As if it is defying logic and all sensible projections, the housing market continues its ascent higher with each passing month. As I have been broadcasting for quite some time, the lack of available houses in the marketplace has been causing severe competition and pushing pricing higher despite the increase in mortgage rates, and despite the potentially adverse tax benefits.
Homes that are sensibly priced and well-presented are in high demand and have multiple buyers vigorously competing for them. In today’s market it is not uncommon for a home to receive a “full ask” offer, or even offers “above ask,” which is adding a lot of pressure on buyers. While this might seem like an advantage to sellers and a disadvantage to buyers, the opportunities and risks exist on both sides of the table depending on how each party is guided. Working with a competent lender and real estate agent can save buyers and sellers alike the time, money and heartache that can otherwise be avoided.
Like never before, we are working with potential home buyers much earlier in their house-hunting process, and we are positioning them to be ready to buy when they find that “right home.” Getting a firm pre-approval is no longer a good idea—it is now the difference between getting that house and having it slip away. Sellers are now carefully analyzing all offers with their accompanying pre-approvals to see how thoroughly the buyer was vetted before that approval was issued. Some are accepting secondary offers merely because the buyer is not able to present themselves in the best light.
I was recently contacted by someone who I know has a well-established relationship with another mortgage agent, but he was very concerned about the pre-approval that he got about a potential buyer for his house. Without going into too much detail, I was able to give him a few pointers and some cautionary advice on how to ensure that his buyers were serious and will close on time. I just heard from them that the buyers were not able to procure the requested items from them and are potentially thinking about withdrawing their offer. It is sometimes better to find out about potential complications early on in the process before people become too vested.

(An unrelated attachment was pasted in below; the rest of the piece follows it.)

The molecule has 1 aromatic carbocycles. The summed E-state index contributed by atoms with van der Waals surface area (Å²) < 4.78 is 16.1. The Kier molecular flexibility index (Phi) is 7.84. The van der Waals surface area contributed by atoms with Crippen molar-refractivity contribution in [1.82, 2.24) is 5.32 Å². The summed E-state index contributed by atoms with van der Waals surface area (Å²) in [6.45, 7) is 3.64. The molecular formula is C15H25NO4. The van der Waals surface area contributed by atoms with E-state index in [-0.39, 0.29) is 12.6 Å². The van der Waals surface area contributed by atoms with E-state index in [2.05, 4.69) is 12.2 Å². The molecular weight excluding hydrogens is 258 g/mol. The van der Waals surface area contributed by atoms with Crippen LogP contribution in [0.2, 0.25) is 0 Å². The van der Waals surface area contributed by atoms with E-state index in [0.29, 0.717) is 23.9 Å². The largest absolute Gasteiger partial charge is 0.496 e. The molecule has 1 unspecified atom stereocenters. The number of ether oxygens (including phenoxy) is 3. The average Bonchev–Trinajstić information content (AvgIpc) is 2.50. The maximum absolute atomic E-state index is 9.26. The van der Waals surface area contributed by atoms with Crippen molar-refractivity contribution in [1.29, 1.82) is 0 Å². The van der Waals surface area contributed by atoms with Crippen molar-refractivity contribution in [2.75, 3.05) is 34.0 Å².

I am advising my clients to get fully approved for “max financing,” leaving no question as to the prospect of getting a mortgage in an orderly and timely manner. Get all your personal paperwork and qualifications out of the way, thereby giving the seller the confirmation that your financing will be a non-issue. Doing so will also give you and your lender the necessary information to manage the interest-rate lock-in decisions and timelines, putting the sellers at ease that you will close as scheduled. We have also been very active in helping sellers and buyers work out closing timelines and arrangements so that all parties can manage their calendar and schedule to suit their individual needs. This can only be done with advanced preparations and guidance.
Another aspect of the negotiation process that is quickly evolving is the contingencies and acceptance terms. Sellers want to ensure that their buyers will not be derailing the process because of a tepid inspection or because of appraisal, value or other financial demands. Our buyers can expedite this process and handle much of the preliminary items in advance to ensure a quick negotiation. I have experienced countless deals that got done at a beneficial price and timeline for both parties because we positioned them for a quick contract agreement. This can translate into thousands of dollars, and perhaps tens of thousands of dollars over the life of the home for those who can act promptly.
Good homes are indeed scarce, but mortgage and real estate professionals are plentiful. Finding the right home while being represented by the right real estate and mortgage professional is something everyone should be taking very seriously right now. These days, it’s a matter of more than just money. Special shout-out congratulations to Elie Y. Katz.
By Shmuel Shayowitz